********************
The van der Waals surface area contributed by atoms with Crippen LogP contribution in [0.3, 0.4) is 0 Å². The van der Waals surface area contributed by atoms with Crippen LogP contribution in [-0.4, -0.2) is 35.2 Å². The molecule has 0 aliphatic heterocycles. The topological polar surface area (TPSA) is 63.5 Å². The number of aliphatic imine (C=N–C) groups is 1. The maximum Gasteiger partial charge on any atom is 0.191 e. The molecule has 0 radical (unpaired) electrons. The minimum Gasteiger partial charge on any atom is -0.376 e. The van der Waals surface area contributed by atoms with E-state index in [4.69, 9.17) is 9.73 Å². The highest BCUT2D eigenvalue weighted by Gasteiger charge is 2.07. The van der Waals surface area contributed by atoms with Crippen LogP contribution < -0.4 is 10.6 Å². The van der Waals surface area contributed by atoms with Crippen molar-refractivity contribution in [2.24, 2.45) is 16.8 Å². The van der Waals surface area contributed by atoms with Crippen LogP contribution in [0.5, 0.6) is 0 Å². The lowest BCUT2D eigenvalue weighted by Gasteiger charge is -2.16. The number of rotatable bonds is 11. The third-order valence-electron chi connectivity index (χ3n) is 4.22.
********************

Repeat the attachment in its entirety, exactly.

The van der Waals surface area contributed by atoms with Crippen LogP contribution in [0.3, 0.4) is 0 Å². The van der Waals surface area contributed by atoms with Crippen LogP contribution in [-0.4, -0.2) is 35.2 Å². The molecule has 0 aliphatic heterocycles. The topological polar surface area (TPSA) is 63.5 Å². The number of aliphatic imine (C=N–C) groups is 1. The maximum Gasteiger partial charge on any atom is 0.191 e. The molecule has 0 radical (unpaired) electrons. The minimum Gasteiger partial charge on any atom is -0.376 e. The van der Waals surface area contributed by atoms with E-state index in [4.69, 9.17) is 9.73 Å². The highest BCUT2D eigenvalue weighted by Gasteiger charge is 2.07. The van der Waals surface area contributed by atoms with Crippen LogP contribution < -0.4 is 10.6 Å². The van der Waals surface area contributed by atoms with Crippen molar-refractivity contribution in [2.24, 2.45) is 16.8 Å². The van der Waals surface area contributed by atoms with Crippen LogP contribution in [0.5, 0.6) is 0 Å². The lowest BCUT2D eigenvalue weighted by Gasteiger charge is -2.16. The number of rotatable bonds is 11. The third-order valence-electron chi connectivity index (χ3n) is 4.22.